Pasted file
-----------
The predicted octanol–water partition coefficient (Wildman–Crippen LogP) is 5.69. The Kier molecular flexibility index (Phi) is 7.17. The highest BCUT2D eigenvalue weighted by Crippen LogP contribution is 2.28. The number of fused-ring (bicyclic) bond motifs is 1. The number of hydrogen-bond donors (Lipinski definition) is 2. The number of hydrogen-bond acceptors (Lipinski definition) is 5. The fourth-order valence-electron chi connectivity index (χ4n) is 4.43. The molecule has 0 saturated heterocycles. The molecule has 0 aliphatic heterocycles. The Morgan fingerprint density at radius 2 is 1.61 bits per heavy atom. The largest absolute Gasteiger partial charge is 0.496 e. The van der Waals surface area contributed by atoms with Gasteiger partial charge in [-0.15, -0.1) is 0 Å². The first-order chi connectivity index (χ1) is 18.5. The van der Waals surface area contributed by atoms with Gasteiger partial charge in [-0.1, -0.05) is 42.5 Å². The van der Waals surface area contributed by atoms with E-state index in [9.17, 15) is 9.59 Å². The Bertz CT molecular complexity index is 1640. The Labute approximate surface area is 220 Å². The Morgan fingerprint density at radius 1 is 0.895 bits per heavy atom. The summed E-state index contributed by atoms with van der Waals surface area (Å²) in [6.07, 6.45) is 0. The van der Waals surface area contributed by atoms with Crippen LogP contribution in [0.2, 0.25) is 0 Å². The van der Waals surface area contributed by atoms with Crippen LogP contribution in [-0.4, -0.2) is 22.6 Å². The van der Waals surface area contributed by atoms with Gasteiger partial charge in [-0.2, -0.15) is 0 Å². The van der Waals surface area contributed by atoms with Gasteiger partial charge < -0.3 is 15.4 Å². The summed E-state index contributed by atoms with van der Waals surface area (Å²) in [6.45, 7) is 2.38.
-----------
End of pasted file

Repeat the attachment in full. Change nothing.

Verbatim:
The predicted octanol–water partition coefficient (Wildman–Crippen LogP) is 5.69. The Kier molecular flexibility index (Phi) is 7.17. The highest BCUT2D eigenvalue weighted by Crippen LogP contribution is 2.28. The number of fused-ring (bicyclic) bond motifs is 1. The number of hydrogen-bond donors (Lipinski definition) is 2. The number of hydrogen-bond acceptors (Lipinski definition) is 5. The fourth-order valence-electron chi connectivity index (χ4n) is 4.43. The molecule has 0 saturated heterocycles. The molecule has 0 aliphatic heterocycles. The Morgan fingerprint density at radius 2 is 1.61 bits per heavy atom. The largest absolute Gasteiger partial charge is 0.496 e. The van der Waals surface area contributed by atoms with Gasteiger partial charge in [-0.15, -0.1) is 0 Å². The first-order chi connectivity index (χ1) is 18.5. The van der Waals surface area contributed by atoms with Gasteiger partial charge in [-0.1, -0.05) is 42.5 Å². The van der Waals surface area contributed by atoms with E-state index in [9.17, 15) is 9.59 Å². The Bertz CT molecular complexity index is 1640. The Labute approximate surface area is 220 Å². The Morgan fingerprint density at radius 1 is 0.895 bits per heavy atom. The summed E-state index contributed by atoms with van der Waals surface area (Å²) in [6.07, 6.45) is 0. The van der Waals surface area contributed by atoms with Crippen LogP contribution in [0.2, 0.25) is 0 Å². The van der Waals surface area contributed by atoms with Crippen LogP contribution in [-0.4, -0.2) is 22.6 Å². The van der Waals surface area contributed by atoms with Gasteiger partial charge in [-0.2, -0.15) is 0 Å². The van der Waals surface area contributed by atoms with Gasteiger partial charge < -0.3 is 15.4 Å². The summed E-state index contributed by atoms with van der Waals surface area (Å²) in [6.45, 7) is 2.38.